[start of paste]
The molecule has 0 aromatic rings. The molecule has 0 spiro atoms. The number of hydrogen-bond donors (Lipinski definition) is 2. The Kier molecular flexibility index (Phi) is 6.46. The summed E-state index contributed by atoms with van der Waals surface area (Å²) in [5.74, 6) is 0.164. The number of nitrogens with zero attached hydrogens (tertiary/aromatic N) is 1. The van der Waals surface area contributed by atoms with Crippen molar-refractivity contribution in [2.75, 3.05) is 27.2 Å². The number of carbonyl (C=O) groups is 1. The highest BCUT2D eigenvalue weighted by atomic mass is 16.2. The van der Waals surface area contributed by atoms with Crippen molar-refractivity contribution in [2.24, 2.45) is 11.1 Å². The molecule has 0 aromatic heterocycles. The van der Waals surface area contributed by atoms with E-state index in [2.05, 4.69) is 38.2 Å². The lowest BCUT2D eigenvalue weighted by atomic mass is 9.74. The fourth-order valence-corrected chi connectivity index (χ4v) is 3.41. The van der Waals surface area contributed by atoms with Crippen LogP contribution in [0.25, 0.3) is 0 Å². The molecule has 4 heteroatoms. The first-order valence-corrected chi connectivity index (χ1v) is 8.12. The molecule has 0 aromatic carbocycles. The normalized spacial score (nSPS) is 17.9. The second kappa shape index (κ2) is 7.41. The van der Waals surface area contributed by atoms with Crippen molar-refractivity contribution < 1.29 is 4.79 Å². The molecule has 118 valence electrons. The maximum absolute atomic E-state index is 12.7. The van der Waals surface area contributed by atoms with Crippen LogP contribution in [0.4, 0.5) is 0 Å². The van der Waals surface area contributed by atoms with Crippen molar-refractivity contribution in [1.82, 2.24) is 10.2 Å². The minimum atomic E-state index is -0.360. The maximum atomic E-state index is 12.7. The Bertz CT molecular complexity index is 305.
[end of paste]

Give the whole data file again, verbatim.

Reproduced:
The molecule has 0 aromatic rings. The molecule has 0 spiro atoms. The number of hydrogen-bond donors (Lipinski definition) is 2. The Kier molecular flexibility index (Phi) is 6.46. The summed E-state index contributed by atoms with van der Waals surface area (Å²) in [5.74, 6) is 0.164. The number of nitrogens with zero attached hydrogens (tertiary/aromatic N) is 1. The van der Waals surface area contributed by atoms with Crippen molar-refractivity contribution in [2.75, 3.05) is 27.2 Å². The number of carbonyl (C=O) groups is 1. The highest BCUT2D eigenvalue weighted by atomic mass is 16.2. The van der Waals surface area contributed by atoms with Crippen molar-refractivity contribution in [2.24, 2.45) is 11.1 Å². The molecule has 0 aromatic heterocycles. The van der Waals surface area contributed by atoms with E-state index in [2.05, 4.69) is 38.2 Å². The lowest BCUT2D eigenvalue weighted by atomic mass is 9.74. The fourth-order valence-corrected chi connectivity index (χ4v) is 3.41. The van der Waals surface area contributed by atoms with Crippen LogP contribution in [0.25, 0.3) is 0 Å². The molecule has 4 heteroatoms. The first-order valence-corrected chi connectivity index (χ1v) is 8.12. The molecule has 0 aromatic carbocycles. The normalized spacial score (nSPS) is 17.9. The second kappa shape index (κ2) is 7.41. The van der Waals surface area contributed by atoms with Crippen molar-refractivity contribution < 1.29 is 4.79 Å². The molecule has 118 valence electrons. The maximum absolute atomic E-state index is 12.7. The van der Waals surface area contributed by atoms with Crippen LogP contribution in [0.4, 0.5) is 0 Å². The van der Waals surface area contributed by atoms with Crippen molar-refractivity contribution in [1.82, 2.24) is 10.2 Å². The minimum atomic E-state index is -0.360. The maximum atomic E-state index is 12.7. The Bertz CT molecular complexity index is 305.